It was not until last summer that I put myself in the shoes of my less fortunate peers, working with kids who could barely afford to eat.  The faces of my students made me aware of my ignorance as a 7 year old. These kids did not want fancy backpacks, or the latest pencil set – they wanted something much more essential – they wanted an education.  And to get an education, they needed shoes and clothing.

So I got involved with TIP to try and make a difference in these kids’ lives. Unfortunately, I left Kosova to finish my university studies. I was sad to leave because there was so much I could help with there. Again, I was ignorant to the possibilities that globalization has brought about.
I kept in touch with TIP and helped with small tasks.

One of my tasks earlier this summer was to find a foot-measuring device, so we could spend less time trying to guess shoe sizes to match up the children’s feet with shoes we’d been donated. We 18 boxes of shoes arriving from tireless supporters abroad (thanks particularly to Margy Grosswendt and friends in the US, Barbara Hawkins and the people of Port Isaac, and David and Sarah Whetham, as well as others), and children in two project communities – Fushe Kosove and Janjeve – to try to match with the shoes. TIP volunteers  spent many hours trying to find the appropriate shoes for these kids, and all that time could have been spend on other activities that would assure these kids a better school year.

So, early this summer, I e-mailed a few shoe companies asking them to donate a kid’s foot-measuring device. Many companies replied, getting my hopes up, but then saying that they only ship within their countries. None of the companies that I contacted had a foot measuring device to donate. When I had almost given up, I received an e-mail from a research team from Austria. The Stomp Kids shoe company, which I had contacted earlier, forwarded my e-mail to a team that develops foot-measuring devices. The “chidren’s feet – children’s shoes” research team (www.kidsfeet.info) sent the device as soon as I sent them our mailing address.

Now, measuring feet size has turned into a new type of amusement for the new students. And I’ve realised this is one of the benefits of globalization – from a town in Canada, I can contact people in Austria who will help kids in Kosova.This results in happy kids with shoes ready for another wonderful school year…and a happy Kaltrina who feels that she has done something to help her society!

A huge thank you, faleminderit and hvala to the Children’s Feet-Children’s Shoes team, from a bunch of children who will be walking proudly to school next week to join their peers.

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Gjelane revisited. How have we spent the last year?

Hello! How have you been? It’s been more than a year since we’ve updated this blog (though people who’ve followed us on Facebook, where we are Theideaspartner Ship, have read about how our story’s continued). But today I bumped into Gjelane as I often do in the course of our work in Fushe Kosove, and it made me think that we should fill in what she and her friends (and we and our friends) have been doing in the past year.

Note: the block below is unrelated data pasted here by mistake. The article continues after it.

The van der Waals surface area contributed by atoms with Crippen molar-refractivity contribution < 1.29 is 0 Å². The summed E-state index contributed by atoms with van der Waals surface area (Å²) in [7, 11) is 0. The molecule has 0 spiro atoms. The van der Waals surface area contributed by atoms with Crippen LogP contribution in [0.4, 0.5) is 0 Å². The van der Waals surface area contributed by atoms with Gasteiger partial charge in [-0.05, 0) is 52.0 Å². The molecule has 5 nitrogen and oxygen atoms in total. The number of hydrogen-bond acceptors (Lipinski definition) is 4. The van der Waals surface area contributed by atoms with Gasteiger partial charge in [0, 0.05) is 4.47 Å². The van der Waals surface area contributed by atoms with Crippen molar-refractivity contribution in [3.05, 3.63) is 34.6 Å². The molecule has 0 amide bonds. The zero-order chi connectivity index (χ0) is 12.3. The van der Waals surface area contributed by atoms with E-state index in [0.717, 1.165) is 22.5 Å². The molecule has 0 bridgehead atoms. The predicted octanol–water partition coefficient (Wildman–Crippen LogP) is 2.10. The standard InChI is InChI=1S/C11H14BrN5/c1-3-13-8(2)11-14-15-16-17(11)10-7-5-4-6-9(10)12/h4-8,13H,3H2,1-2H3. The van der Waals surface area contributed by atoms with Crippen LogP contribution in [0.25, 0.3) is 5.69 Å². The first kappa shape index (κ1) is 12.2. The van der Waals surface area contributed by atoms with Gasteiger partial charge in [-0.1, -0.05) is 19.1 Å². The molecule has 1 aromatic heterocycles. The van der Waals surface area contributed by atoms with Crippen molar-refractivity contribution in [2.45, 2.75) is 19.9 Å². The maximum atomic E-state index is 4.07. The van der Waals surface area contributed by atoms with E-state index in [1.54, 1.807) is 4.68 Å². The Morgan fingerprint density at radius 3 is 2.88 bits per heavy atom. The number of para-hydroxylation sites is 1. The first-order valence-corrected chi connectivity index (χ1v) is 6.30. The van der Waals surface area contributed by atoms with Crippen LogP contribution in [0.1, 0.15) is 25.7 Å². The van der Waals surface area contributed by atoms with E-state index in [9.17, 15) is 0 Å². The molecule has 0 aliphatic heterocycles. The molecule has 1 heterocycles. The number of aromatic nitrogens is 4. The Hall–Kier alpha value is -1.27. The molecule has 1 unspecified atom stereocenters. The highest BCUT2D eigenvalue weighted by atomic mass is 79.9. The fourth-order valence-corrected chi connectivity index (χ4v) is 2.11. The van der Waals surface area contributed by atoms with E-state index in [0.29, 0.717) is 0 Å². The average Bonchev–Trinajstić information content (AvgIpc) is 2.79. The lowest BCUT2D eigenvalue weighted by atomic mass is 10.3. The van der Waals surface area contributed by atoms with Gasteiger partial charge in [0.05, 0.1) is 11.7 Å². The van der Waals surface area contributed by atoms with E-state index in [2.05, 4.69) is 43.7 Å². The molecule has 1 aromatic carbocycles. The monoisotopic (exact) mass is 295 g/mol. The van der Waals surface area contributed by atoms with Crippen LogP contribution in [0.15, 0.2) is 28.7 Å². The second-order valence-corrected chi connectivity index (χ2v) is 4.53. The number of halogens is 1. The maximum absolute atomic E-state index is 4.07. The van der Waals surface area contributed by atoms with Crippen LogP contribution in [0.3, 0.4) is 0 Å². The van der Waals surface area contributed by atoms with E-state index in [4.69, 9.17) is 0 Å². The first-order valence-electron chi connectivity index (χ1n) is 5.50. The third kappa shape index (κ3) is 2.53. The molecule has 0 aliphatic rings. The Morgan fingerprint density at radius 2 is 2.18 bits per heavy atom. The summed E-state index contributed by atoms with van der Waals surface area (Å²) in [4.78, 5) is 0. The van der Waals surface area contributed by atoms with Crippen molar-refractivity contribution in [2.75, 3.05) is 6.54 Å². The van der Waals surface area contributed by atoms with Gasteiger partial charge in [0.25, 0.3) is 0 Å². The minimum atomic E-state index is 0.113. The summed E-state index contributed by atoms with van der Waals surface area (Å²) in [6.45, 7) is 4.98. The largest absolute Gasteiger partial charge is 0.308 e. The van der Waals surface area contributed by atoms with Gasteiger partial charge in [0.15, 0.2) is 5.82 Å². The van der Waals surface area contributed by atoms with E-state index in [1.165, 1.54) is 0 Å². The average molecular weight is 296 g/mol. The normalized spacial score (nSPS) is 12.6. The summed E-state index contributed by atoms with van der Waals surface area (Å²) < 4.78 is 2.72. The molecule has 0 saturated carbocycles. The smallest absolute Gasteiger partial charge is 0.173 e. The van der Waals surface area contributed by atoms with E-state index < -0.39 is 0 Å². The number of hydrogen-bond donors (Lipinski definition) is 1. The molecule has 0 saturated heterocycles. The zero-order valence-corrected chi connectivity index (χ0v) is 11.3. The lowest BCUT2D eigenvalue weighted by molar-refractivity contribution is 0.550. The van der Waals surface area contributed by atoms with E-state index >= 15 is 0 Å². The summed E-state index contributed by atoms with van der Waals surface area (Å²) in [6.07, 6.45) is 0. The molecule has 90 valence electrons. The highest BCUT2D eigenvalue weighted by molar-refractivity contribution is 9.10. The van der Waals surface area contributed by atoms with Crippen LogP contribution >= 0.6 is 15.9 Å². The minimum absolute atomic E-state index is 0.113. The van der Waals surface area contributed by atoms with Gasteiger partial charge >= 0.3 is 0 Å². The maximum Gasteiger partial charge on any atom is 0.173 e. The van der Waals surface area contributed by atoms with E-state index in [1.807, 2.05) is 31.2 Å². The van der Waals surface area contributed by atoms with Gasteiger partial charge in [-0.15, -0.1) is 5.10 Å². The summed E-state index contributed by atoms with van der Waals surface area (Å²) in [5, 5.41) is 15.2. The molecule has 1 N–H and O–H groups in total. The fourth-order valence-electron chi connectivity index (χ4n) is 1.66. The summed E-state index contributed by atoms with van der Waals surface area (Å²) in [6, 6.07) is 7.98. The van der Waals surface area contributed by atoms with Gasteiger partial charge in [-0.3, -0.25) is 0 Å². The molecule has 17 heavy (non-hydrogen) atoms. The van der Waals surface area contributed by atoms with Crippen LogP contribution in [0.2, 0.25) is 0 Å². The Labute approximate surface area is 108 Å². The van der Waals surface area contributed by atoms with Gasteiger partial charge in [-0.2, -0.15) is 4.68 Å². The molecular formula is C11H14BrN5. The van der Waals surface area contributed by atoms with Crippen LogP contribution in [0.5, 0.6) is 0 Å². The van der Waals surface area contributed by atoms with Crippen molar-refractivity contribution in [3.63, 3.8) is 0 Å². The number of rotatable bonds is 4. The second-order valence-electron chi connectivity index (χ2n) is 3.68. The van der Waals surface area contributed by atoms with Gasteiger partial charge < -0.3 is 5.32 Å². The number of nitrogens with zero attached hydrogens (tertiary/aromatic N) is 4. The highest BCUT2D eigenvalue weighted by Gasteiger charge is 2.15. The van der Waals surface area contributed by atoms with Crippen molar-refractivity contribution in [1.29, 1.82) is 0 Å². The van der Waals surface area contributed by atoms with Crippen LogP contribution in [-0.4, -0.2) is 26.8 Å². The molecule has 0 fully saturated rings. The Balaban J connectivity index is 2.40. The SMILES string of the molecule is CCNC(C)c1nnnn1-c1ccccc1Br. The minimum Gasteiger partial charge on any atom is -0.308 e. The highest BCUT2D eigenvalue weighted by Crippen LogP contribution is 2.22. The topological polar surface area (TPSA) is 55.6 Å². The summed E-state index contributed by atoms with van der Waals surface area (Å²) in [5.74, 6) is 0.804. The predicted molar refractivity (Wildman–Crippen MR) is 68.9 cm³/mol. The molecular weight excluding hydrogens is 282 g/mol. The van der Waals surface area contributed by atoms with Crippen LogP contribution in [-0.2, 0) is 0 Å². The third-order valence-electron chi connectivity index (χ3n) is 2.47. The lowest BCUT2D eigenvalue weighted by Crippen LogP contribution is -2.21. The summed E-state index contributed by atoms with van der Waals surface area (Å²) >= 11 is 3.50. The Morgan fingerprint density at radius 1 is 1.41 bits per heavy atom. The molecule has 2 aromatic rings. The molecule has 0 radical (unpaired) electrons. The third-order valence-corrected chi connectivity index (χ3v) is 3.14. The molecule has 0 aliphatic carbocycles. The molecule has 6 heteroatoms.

You’ll remember how last year 9-year-old Gjelane wanted to go to school, how she was told she was too late to register, how we started classes for her, and discovered that she wasn’t alone and that there were at least sixty other kids in her community on the edge of Kosovo’s capital, Pristina, who also wanted to go to school and had also been told that they were too late. With the help of lots of people in and beyond Kosovo, over the course of six months we got these children registered for school.

So what happened then?

Well, we had a tear-jerking day as Gjelane and her 61 schoolmates set off for school with their brand-new rucksacks on 1 September.

a group of girls in pink backpacks walk along a road, overseen by a teacher

We had a tear-jerking (for different reasons) few days during the first week of September as eleven children were sent home from school by teachers facing over-crowded classrooms and pedagogical challenges. ‘Come back when we have our extension built’, ‘you’re too big for these chairs’,’you have fleas’ (the two children in question didn’t – we had a doctor check them) they were told. And it’s hard to convince a child back into class after the teacher has sent them home for fictional fleas in front of all their classmates.

So some of our children dropped out. Others wavered – and were convinced, cajoled and supported to keep going to school by our Family Advocate and father of seven, Hysni.

As the year went on we discovered how small economic disadvantage can open up huge gaps. If you were my daughter and you lost your schoolbag and the teacher won’t let you in class without your books then I’d pop out and buy you a new schoolbag. If the 20 euro it would cost has to be taken from an income of 75 euro a month for a family, then you’d better stay at home. When Kosovo had the harshest winter for a generation and 7am starts for school were dark and icy, my daughter would be taken the 2km to school in a car, but otherwise only the most committed kid will battle that every day on foot. When the school introduced a mandatory 6 euro uniform for every child, at 2 weeks notice, it was prohibitive for some families (especially those with more than one child at school). We helped with schoolbags, a kombi van and uniform costs.

four boys look out from the seats of a van